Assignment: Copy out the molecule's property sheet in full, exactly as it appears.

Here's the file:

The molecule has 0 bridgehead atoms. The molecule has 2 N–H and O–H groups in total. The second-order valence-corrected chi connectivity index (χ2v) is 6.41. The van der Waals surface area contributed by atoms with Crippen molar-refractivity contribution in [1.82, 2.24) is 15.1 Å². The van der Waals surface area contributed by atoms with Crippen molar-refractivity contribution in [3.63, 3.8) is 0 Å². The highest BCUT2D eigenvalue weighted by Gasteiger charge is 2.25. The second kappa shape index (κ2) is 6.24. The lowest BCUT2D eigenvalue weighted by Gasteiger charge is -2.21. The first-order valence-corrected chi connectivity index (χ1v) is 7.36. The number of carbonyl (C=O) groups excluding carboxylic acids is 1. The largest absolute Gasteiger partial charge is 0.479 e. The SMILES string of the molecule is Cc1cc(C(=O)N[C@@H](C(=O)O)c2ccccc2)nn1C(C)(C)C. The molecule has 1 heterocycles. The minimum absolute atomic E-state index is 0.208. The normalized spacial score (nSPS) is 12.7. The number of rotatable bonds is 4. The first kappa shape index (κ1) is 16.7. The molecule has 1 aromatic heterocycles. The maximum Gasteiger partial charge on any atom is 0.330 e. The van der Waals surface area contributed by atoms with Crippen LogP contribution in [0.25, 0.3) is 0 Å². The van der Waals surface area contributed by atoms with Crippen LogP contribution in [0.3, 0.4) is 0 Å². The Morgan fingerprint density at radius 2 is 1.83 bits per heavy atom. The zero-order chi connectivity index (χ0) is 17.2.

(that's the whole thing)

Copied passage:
The molecule has 0 bridgehead atoms. The molecule has 2 N–H and O–H groups in total. The second-order valence-corrected chi connectivity index (χ2v) is 6.41. The van der Waals surface area contributed by atoms with Crippen molar-refractivity contribution in [1.82, 2.24) is 15.1 Å². The van der Waals surface area contributed by atoms with Crippen molar-refractivity contribution in [3.63, 3.8) is 0 Å². The highest BCUT2D eigenvalue weighted by Gasteiger charge is 2.25. The second kappa shape index (κ2) is 6.24. The lowest BCUT2D eigenvalue weighted by Gasteiger charge is -2.21. The first-order valence-corrected chi connectivity index (χ1v) is 7.36. The number of carbonyl (C=O) groups excluding carboxylic acids is 1. The largest absolute Gasteiger partial charge is 0.479 e. The SMILES string of the molecule is Cc1cc(C(=O)N[C@@H](C(=O)O)c2ccccc2)nn1C(C)(C)C. The molecule has 1 heterocycles. The minimum absolute atomic E-state index is 0.208. The normalized spacial score (nSPS) is 12.7. The number of rotatable bonds is 4. The first kappa shape index (κ1) is 16.7. The molecule has 1 aromatic heterocycles. The maximum Gasteiger partial charge on any atom is 0.330 e. The van der Waals surface area contributed by atoms with Crippen LogP contribution in [0.25, 0.3) is 0 Å². The van der Waals surface area contributed by atoms with Crippen LogP contribution in [0.3, 0.4) is 0 Å². The Morgan fingerprint density at radius 2 is 1.83 bits per heavy atom. The zero-order chi connectivity index (χ0) is 17.2.